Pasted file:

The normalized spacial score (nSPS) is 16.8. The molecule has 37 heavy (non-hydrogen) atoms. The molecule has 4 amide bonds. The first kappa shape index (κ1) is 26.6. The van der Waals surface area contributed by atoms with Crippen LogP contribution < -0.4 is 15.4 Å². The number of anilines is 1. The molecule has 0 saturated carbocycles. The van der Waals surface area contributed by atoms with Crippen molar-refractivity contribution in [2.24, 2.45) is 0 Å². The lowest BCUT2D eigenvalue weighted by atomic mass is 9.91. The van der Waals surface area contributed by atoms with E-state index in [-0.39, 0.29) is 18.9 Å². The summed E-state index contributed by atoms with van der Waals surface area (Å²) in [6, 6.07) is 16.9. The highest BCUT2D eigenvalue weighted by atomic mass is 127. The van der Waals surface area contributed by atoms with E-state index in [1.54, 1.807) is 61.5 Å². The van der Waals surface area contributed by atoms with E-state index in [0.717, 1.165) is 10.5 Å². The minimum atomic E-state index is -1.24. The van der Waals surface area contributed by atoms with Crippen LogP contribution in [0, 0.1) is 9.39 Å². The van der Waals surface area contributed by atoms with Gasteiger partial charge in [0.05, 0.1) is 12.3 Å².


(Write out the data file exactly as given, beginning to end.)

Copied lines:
The normalized spacial score (nSPS) is 16.8. The molecule has 37 heavy (non-hydrogen) atoms. The molecule has 4 amide bonds. The first kappa shape index (κ1) is 26.6. The van der Waals surface area contributed by atoms with Crippen LogP contribution < -0.4 is 15.4 Å². The number of anilines is 1. The molecule has 0 saturated carbocycles. The van der Waals surface area contributed by atoms with Crippen molar-refractivity contribution in [2.24, 2.45) is 0 Å². The lowest BCUT2D eigenvalue weighted by atomic mass is 9.91. The van der Waals surface area contributed by atoms with E-state index in [-0.39, 0.29) is 18.9 Å². The summed E-state index contributed by atoms with van der Waals surface area (Å²) in [6, 6.07) is 16.9. The highest BCUT2D eigenvalue weighted by atomic mass is 127. The van der Waals surface area contributed by atoms with E-state index in [1.54, 1.807) is 61.5 Å². The van der Waals surface area contributed by atoms with E-state index in [0.717, 1.165) is 10.5 Å². The minimum atomic E-state index is -1.24. The van der Waals surface area contributed by atoms with Crippen LogP contribution in [0, 0.1) is 9.39 Å². The van der Waals surface area contributed by atoms with Gasteiger partial charge in [0.05, 0.1) is 12.3 Å².